I made this Cobbler a few weeks ago, now - when we'd really just come into the cooler days and I had gratefully turned my thoughts to warming stews and casseroles. Now normally, I'd have a few recipes "up my sleeve" that I'd found whilst browsing around the food sites on the internet. Surprisingly, that week, I hadn't any.
I immediately turned to my bookshelves - which is why one has recipe books, surely, for when the internet has failed - and sought out those that were likely to contain suitable comfort food. My eye immediately lit upon Clarissa Dickson-Wright's "Potty", which is a favourite browse for those cold, grey days.
There I found her recipe for "Beef Cobbler" - which upon first glance didn't inspire me with a lot of curiosity. After all, when you reach my age, you've made several Beef Cobblers in the past. However, as my eye ran down the ingredients list (mentally checking off those things that I had to hand already),it ground to a halt at "handful of walnuts". A handful of walnuts? Were they for decoration, or what? Nope, it turns out they are to be included in the meat stew part. Well. How very interesting!
|Pillowy cobbles, instead of crusty cobbles!|
Stopping to think about it, I could imagine how walnuts and beef would go together really quite well. After all, the beef has that iron-like flavour, while walnuts have a dry, sweet, earthy flavour. A bit like partnering beef with chestnuts, which is an accepted practice.
I was surprised to note that Clarissa reckons the Beef Cobbler to be "rather uncommon" here in the U.K. these days. Well, it's not a staple in my repertoire, but it will certainly appear once or twice in a winter. If there is a trend for it becoming "uncommon", then I vote that we make a move to bring it back into being very common - because it's the epitome of comfort food!
I suppose it could be a reflection of either the price of beef these days, or the move towards low calorie, lightweight eating that's done it. As regards being calorifically heavy, it is certainly heavier than a stir fry - but then you don't come away from eating a stir fry, feeling as though all's right with the world for another few hours.
In fact, because the Cobbler top (a scone-like substance) is made without using suet, but 55g of butter instead, I agree it isn't exactly non-fattening - but it could be a whole lot worse! The meat stew part of the concoction is about as low fat as you want it to be, in that it all depends on how much fat you put in your frying pan and how much fat you leave on your meat!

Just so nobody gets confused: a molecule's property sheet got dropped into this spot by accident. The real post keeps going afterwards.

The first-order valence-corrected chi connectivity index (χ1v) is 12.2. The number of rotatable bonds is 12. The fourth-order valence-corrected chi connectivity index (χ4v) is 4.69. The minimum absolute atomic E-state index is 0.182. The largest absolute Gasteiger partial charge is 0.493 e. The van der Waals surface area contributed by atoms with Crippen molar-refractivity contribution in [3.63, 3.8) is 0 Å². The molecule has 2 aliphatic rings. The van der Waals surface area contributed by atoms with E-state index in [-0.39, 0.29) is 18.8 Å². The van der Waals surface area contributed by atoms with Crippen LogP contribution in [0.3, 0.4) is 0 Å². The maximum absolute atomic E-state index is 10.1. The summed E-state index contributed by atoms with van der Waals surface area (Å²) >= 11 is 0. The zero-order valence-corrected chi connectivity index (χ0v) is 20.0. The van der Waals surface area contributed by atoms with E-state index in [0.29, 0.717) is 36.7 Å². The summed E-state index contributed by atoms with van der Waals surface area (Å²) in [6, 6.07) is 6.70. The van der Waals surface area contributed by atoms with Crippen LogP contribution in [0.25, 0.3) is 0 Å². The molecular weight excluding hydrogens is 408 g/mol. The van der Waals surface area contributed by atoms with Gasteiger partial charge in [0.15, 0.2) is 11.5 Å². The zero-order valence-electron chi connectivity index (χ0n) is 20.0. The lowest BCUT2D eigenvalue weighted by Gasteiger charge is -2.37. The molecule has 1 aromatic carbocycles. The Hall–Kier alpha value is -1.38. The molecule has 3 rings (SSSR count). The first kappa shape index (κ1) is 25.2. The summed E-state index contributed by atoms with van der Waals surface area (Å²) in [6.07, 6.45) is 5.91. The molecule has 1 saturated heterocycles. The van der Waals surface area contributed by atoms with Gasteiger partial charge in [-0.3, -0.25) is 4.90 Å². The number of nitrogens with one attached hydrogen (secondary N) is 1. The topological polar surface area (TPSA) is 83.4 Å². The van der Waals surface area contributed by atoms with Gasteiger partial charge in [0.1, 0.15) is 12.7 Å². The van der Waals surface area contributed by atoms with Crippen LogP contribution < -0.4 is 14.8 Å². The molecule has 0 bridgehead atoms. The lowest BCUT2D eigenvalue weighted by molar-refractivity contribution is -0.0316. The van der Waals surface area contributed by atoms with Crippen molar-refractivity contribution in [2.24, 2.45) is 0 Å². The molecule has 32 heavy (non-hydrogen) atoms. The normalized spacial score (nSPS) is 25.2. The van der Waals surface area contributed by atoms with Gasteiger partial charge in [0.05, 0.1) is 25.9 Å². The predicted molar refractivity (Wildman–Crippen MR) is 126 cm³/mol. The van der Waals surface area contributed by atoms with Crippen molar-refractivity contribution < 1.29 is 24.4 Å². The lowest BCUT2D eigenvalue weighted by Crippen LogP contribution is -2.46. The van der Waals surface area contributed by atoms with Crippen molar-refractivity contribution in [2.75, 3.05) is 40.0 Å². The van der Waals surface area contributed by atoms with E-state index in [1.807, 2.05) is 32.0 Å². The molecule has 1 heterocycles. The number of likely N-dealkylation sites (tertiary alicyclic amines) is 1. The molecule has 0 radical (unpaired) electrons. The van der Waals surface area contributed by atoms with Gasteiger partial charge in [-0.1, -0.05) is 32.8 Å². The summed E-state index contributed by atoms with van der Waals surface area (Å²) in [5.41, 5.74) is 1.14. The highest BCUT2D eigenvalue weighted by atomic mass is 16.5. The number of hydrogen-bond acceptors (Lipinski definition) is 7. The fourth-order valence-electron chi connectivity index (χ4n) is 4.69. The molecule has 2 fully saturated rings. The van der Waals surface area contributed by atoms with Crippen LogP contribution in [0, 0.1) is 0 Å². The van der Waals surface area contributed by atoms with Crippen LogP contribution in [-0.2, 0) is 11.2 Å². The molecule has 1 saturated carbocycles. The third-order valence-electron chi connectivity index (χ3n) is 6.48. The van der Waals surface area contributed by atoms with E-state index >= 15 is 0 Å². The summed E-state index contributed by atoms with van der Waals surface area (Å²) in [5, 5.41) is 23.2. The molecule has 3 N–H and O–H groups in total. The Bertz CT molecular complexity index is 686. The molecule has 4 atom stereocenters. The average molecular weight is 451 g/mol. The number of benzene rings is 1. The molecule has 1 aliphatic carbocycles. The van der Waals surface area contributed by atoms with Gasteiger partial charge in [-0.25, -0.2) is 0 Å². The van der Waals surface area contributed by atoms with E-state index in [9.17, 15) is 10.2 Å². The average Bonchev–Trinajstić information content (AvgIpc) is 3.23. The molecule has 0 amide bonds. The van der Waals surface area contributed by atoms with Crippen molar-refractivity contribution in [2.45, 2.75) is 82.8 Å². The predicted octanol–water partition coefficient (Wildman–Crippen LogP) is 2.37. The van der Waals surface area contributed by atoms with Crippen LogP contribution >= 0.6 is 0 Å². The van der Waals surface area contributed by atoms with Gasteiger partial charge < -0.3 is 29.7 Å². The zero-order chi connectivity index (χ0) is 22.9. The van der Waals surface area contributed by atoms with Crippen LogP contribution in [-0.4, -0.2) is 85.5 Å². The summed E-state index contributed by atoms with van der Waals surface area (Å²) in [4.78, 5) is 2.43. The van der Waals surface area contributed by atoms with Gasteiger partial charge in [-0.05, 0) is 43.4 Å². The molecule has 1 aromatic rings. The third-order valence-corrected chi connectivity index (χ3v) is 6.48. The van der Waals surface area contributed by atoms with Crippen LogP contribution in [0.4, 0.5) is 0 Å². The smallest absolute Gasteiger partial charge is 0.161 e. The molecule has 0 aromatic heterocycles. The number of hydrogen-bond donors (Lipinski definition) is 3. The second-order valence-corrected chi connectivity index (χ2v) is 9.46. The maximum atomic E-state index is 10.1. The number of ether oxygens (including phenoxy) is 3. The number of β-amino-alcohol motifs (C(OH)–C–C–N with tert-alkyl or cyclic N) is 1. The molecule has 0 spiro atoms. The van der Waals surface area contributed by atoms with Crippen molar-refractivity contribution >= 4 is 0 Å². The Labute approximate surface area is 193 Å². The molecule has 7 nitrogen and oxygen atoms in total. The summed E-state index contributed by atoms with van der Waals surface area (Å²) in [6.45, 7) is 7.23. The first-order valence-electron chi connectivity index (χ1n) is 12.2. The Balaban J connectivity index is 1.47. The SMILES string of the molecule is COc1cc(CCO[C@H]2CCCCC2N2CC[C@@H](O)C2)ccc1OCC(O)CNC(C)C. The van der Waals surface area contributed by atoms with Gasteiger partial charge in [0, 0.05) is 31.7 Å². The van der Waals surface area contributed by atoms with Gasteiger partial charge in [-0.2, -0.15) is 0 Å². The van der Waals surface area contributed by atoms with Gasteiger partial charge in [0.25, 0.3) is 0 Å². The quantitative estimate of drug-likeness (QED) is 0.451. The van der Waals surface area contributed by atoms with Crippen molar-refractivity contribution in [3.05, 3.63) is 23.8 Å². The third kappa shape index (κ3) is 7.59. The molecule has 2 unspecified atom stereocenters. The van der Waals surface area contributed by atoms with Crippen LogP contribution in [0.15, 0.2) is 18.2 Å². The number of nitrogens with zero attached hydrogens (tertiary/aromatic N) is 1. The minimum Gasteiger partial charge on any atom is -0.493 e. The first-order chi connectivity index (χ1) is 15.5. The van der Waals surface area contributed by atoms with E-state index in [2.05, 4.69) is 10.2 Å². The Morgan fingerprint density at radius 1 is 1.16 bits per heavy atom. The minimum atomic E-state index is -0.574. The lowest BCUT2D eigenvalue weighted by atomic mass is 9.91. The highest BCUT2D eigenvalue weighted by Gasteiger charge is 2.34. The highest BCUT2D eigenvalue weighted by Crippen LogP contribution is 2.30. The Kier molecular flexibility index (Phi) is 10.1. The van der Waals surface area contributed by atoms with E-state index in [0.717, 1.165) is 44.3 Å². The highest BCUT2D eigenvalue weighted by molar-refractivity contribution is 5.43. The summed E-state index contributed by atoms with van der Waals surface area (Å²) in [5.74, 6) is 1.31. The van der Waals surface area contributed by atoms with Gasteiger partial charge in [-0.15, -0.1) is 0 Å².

Now speaking of meat, I used 600g of beef silverside for the Cobbler. Our butcher has silverside on special offer and as it is one of the cuts that carries the least fat (just a line of fat along one side, virtually no marbling through the meat) it seemed to be perfect for the job. I simply trimmed off the line of fat and rendered some of it down in a very hot pan, before browning the beef. Once I had enough fat in the pan to brown the beef, I removed the un-rendered pieces and put them aside for the dogs to eat. That way, I made the most of the flavour that beef fat brings, without having to eat unnecessary quantities of it.
|Rendering the beef fat - with a teensy bit of Rapeseed oil to help it along|
It wasn't just the walnuts that fired up my curiosity with regard to this dish, but also the fact that the scone dough for the Cobbler top included sugar in its mixture. It seemed superfluous to me and somewhat American in origin, but as Clarissa says, if you bear in mind that the Cobbler is used extensively in America in both sweet and savoury incarnations, it begins to make sense. So I went along with it.